Windmill power

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By Godofredo M. Roperos

Politics also

Friday, January 17, 2014

SOMEHOW, one other positive event has come about attuned to our celebration of the Sinulog festival. This is the revelation of a corporate organization in the province that no less than the Cebu governor has approved its proposal for a renewable energy project.

What the Amihan Energy Corp. (AEC) plans to do is construct windmills in Balamban town, Toledo City, and Sudlon II of Cebu City, a three-point area that is close together, with some 20,000 hectare-land.

The three cooperators that have set the installation of the project in a matter of three months, and hoping to make the installation operational by December this year, include Mudalaya Berhad Malaysia, and Dongturbo Electric Company Ltd. of China.


The entry of China as one of the three corporate generators of the proposal should give us no mean consolation in the sense that, at the moment, the current diplomatic atmosphere in China does not seem conducive to good relations.

But that is an entirely different matter that can be left to the Chinese political leadership. Right now, what is elemental is the reality of being offered an opportunity for economic development and progress in our own backyard with the help of a traditional trading/business partner that dates back to many decades ago.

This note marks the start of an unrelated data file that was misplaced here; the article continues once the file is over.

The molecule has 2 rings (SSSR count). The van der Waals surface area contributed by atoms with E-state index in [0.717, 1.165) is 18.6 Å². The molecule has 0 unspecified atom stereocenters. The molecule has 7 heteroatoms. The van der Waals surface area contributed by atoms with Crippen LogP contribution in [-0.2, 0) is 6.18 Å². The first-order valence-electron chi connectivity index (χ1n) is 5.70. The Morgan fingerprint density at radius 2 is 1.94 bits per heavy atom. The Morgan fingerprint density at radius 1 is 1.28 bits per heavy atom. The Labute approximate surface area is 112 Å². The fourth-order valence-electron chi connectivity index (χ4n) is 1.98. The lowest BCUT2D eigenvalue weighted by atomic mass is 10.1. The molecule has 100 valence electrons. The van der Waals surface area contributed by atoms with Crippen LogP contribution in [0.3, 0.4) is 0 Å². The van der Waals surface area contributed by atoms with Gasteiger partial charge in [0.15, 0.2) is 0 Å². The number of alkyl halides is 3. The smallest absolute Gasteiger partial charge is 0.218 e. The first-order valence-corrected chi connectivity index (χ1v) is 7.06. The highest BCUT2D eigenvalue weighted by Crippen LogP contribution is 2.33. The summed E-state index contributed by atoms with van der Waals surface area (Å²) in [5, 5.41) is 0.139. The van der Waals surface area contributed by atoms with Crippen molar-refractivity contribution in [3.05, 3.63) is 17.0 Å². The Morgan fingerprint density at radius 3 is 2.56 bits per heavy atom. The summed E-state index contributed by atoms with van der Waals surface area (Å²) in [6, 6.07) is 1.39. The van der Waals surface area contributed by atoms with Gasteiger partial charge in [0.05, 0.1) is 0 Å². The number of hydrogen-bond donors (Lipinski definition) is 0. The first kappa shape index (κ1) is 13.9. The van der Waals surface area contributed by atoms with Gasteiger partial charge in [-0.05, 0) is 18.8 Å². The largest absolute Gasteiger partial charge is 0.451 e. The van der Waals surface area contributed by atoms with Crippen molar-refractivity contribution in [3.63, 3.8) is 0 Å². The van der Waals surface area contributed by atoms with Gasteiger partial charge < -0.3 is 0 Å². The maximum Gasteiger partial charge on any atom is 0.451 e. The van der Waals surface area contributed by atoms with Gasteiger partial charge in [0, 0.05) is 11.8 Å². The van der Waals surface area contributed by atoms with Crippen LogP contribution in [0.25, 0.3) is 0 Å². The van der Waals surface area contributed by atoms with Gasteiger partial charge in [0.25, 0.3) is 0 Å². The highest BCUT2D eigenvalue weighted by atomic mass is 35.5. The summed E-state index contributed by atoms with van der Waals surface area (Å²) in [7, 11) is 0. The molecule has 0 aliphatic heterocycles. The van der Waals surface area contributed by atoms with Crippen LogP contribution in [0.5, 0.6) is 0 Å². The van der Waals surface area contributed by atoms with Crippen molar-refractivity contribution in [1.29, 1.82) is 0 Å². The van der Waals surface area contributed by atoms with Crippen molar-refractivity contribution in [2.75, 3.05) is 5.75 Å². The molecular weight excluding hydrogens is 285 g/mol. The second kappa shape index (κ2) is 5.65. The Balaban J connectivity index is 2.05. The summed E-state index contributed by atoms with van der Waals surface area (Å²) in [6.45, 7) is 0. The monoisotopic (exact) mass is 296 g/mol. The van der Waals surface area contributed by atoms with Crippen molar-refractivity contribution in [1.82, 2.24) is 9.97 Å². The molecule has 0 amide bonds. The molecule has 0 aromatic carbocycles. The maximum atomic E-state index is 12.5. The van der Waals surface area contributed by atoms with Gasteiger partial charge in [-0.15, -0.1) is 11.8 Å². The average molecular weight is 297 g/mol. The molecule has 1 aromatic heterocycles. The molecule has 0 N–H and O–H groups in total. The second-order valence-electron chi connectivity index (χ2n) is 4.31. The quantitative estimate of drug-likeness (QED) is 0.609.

The windmill project is not new to our country at all. Some years back, I saw windmills built along a seashore in Ilocos Norte, giving electric energy to nearby villages.

The construction of windmills in Cebu City and environs is said to have also gained the unqualified support of concerned leaders of beneficiary local government units.

This means that the way to the project’s accomplishments has been cleared and a renewable energy source for this 20,000-hectare land is definitely assured next year, in time for the run-up to the 2016 polls for president.

Then we could ascertain whether economic developments influence elections.

At any rate, the project would be the first one in this part of the Philippines. AEC said that it has been studying Cebu in the last seven years, and has confirmed that the wind in the area is strong enough to be harnessed as source of energy.

A single windmill can generate 2 or 2.5 mega watts of power. And the AEC officials estimate that Phase One of the project, which they estimate can be accomplished possibly in three months, would be able to generate 62 mega watts.

However, when fully operational, all the windmills would be able to produce a combined energy of about 200 megawatts. Hence, it could potentially “electrify” the three local government units of Balamban town, Toledo City and Cebu City and fulfill AEC’s “contract with the National Government for the production of wind power in Cebu.”

Perhaps, a Sinulog devotee can consider this a Señor Sto. Nino miracle, too. After all, how else would you call wind power producing clean sustainable energy?

Published in the Sun.Star Cebu newspaper on January 17, 2014.


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